Raising school budget doesn’t fix issues

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Raising school budget doesn’t fix issues

Teachers with the Chicago Teachers Union picket outside of the Walt Disney Magnet School in Chicago on Sept. 10, 2012. Columnist Skylar argues adding to the education budget won’t solve problems on its own.

Teachers with the Chicago Teachers Union picket outside of the Walt Disney Magnet School in Chicago on Sept. 10, 2012. Columnist Skylar argues adding to the education budget won’t solve problems on its own.

Photo Courtesy of TMT Photos

Teachers with the Chicago Teachers Union picket outside of the Walt Disney Magnet School in Chicago on Sept. 10, 2012. Columnist Skylar argues adding to the education budget won’t solve problems on its own.

Photo Courtesy of TMT Photos

Photo Courtesy of TMT Photos

Teachers with the Chicago Teachers Union picket outside of the Walt Disney Magnet School in Chicago on Sept. 10, 2012. Columnist Skylar argues adding to the education budget won’t solve problems on its own.

By Skylar Bouchard, Columnist

The Chicago Teachers Union is once again on strike, leaving more than 300,000 students vulnerable. Along with higher pay, the teachers are  demanding improvement of school conditions such as smaller class sizes and more staff. Although the teachers are striking for a larger budget, it is unlikely adding more money to the budget will fix the issues present in the education system.

In the United States, Illinois has the highest rate of spending per student, yet the state only ranks 19th in the nation in terms of performance in education. This leads me to believe the issues present in Chicago Public Schools are not due to lack of spending but a result of extreme mismanagement. 

Although funding education is important, to understand big issues in government, you must look at where the funds are going.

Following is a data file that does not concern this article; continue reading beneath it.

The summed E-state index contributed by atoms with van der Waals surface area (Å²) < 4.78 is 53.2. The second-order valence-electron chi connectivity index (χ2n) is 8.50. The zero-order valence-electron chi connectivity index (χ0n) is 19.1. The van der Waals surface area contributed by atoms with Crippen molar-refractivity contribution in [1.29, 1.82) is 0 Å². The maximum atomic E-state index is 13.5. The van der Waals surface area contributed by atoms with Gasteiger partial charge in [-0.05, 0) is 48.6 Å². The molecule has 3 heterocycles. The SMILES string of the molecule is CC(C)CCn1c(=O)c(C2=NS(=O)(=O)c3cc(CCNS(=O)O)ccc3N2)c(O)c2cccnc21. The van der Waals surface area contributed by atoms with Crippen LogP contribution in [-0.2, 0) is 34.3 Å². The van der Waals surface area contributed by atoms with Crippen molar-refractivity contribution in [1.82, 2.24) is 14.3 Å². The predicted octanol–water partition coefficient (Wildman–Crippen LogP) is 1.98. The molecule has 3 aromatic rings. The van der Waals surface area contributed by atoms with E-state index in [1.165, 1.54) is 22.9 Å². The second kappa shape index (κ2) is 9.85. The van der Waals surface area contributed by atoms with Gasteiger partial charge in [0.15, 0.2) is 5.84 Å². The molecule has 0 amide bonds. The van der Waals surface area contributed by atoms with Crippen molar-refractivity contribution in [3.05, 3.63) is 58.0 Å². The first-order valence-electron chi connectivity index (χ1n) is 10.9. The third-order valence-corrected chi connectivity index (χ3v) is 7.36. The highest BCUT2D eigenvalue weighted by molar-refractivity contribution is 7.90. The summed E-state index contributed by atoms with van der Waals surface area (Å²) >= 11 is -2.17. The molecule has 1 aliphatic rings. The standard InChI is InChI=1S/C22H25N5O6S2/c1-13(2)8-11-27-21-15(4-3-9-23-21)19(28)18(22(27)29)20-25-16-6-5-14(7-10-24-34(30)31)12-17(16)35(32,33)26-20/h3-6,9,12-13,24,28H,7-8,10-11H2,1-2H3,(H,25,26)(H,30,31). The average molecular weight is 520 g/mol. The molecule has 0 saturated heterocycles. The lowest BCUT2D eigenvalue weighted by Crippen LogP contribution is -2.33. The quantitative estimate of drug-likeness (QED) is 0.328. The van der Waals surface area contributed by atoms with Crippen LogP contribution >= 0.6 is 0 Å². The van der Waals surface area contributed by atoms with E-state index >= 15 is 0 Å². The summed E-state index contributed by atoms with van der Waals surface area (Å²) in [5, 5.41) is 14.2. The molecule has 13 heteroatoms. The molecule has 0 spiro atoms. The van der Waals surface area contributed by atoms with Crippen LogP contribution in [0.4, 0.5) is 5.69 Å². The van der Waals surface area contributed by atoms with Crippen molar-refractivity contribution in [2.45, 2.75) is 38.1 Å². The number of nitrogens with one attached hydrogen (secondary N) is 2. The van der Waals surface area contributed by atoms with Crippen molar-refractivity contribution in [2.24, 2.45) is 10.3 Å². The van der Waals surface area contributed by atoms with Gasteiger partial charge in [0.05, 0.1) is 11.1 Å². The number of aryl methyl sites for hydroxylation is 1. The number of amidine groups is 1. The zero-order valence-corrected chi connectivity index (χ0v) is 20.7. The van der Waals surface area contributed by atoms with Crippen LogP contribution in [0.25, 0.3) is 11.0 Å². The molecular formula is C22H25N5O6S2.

In America when a system isn’t working correctly, our first response is to throw more money at the problem rather than trying to fix it at the root. However, throwing more money at a broken system doesn’t fix anything.

Illinois is a good example of the mismanagement of funds often present in the American school system. Nearly 40% of Illinois education spending is used to pay pensions. This type of spending serves no benefit to the state other than honoring a poorly planned contract and draining resources from the students. This shows some of the hypocrisy in the teachers’ strike, as one of the reasons for the current state of public schools is past deals with the teachers union.

Even when money is given directly to schools, the money is often spent on administration rather than things like better supplies. Administrators must be held more accountable, as they are responsible for managing the funds of their school and will often use this to line their own pockets.

It is clear to me fixing the problems with CPS is a task that will take much more than money to solve; it will take major changes to the way funds are allocated as well as new ideas of how to help students.

The culture around teaching in this state must change as well. Teaching should not be pursued with just the goal of having a well-paying government job but rather by people with an actual interest in students. 

I hope the claims stating teachers are striking to better their schools are honest and that this strike isn’t resolved through simply raising faculty wages and not implementing any real change. Additionally, I hope  the Chicago Teachers Union is not simply using the students as a shield against criticism.

Skylar is a sophomore in LAS.

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